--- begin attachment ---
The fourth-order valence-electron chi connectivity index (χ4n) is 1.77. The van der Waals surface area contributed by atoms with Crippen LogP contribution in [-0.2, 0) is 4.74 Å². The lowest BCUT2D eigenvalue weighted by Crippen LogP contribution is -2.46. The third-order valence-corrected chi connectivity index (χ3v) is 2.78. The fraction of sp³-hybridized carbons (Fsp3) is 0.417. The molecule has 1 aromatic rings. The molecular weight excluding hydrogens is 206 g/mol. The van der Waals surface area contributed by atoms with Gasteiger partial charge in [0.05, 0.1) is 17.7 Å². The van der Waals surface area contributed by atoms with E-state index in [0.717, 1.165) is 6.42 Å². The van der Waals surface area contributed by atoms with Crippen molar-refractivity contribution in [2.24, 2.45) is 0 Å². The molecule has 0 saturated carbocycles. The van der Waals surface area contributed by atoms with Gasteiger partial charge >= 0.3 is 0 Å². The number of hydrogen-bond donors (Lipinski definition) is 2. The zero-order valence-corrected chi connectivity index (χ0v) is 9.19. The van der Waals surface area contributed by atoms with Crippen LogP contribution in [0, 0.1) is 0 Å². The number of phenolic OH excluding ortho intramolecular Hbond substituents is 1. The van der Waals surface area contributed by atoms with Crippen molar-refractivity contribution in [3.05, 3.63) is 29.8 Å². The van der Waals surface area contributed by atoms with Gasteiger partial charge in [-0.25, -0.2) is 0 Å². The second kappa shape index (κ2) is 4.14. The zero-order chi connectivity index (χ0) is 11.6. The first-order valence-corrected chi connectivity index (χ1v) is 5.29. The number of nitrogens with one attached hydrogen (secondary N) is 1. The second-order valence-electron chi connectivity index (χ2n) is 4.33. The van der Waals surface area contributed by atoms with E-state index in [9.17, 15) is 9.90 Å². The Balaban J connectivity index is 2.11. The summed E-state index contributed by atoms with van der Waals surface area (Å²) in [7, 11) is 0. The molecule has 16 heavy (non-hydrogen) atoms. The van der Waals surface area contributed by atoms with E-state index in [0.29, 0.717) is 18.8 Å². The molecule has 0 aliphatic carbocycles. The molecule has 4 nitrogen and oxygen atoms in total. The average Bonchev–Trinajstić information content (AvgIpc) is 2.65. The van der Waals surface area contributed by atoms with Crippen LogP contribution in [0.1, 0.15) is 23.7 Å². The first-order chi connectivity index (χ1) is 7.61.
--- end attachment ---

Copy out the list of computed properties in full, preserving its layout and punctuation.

The fourth-order valence-electron chi connectivity index (χ4n) is 1.77. The van der Waals surface area contributed by atoms with Crippen LogP contribution in [-0.2, 0) is 4.74 Å². The lowest BCUT2D eigenvalue weighted by Crippen LogP contribution is -2.46. The third-order valence-corrected chi connectivity index (χ3v) is 2.78. The fraction of sp³-hybridized carbons (Fsp3) is 0.417. The molecule has 1 aromatic rings. The molecular weight excluding hydrogens is 206 g/mol. The van der Waals surface area contributed by atoms with Gasteiger partial charge in [0.05, 0.1) is 17.7 Å². The van der Waals surface area contributed by atoms with E-state index in [0.717, 1.165) is 6.42 Å². The van der Waals surface area contributed by atoms with Crippen molar-refractivity contribution in [2.24, 2.45) is 0 Å². The molecule has 0 saturated carbocycles. The van der Waals surface area contributed by atoms with Gasteiger partial charge >= 0.3 is 0 Å². The number of hydrogen-bond donors (Lipinski definition) is 2. The zero-order valence-corrected chi connectivity index (χ0v) is 9.19. The van der Waals surface area contributed by atoms with Crippen LogP contribution in [0, 0.1) is 0 Å². The number of phenolic OH excluding ortho intramolecular Hbond substituents is 1. The van der Waals surface area contributed by atoms with Crippen molar-refractivity contribution in [3.05, 3.63) is 29.8 Å². The van der Waals surface area contributed by atoms with Gasteiger partial charge in [-0.25, -0.2) is 0 Å². The second kappa shape index (κ2) is 4.14. The zero-order chi connectivity index (χ0) is 11.6. The first-order valence-corrected chi connectivity index (χ1v) is 5.29. The number of nitrogens with one attached hydrogen (secondary N) is 1. The second-order valence-electron chi connectivity index (χ2n) is 4.33. The van der Waals surface area contributed by atoms with E-state index in [9.17, 15) is 9.90 Å². The Balaban J connectivity index is 2.11. The summed E-state index contributed by atoms with van der Waals surface area (Å²) in [7, 11) is 0. The molecule has 16 heavy (non-hydrogen) atoms. The van der Waals surface area contributed by atoms with E-state index in [0.29, 0.717) is 18.8 Å². The molecule has 0 aliphatic carbocycles. The molecule has 4 nitrogen and oxygen atoms in total. The average Bonchev–Trinajstić information content (AvgIpc) is 2.65. The van der Waals surface area contributed by atoms with Crippen LogP contribution in [0.1, 0.15) is 23.7 Å². The first-order chi connectivity index (χ1) is 7.61.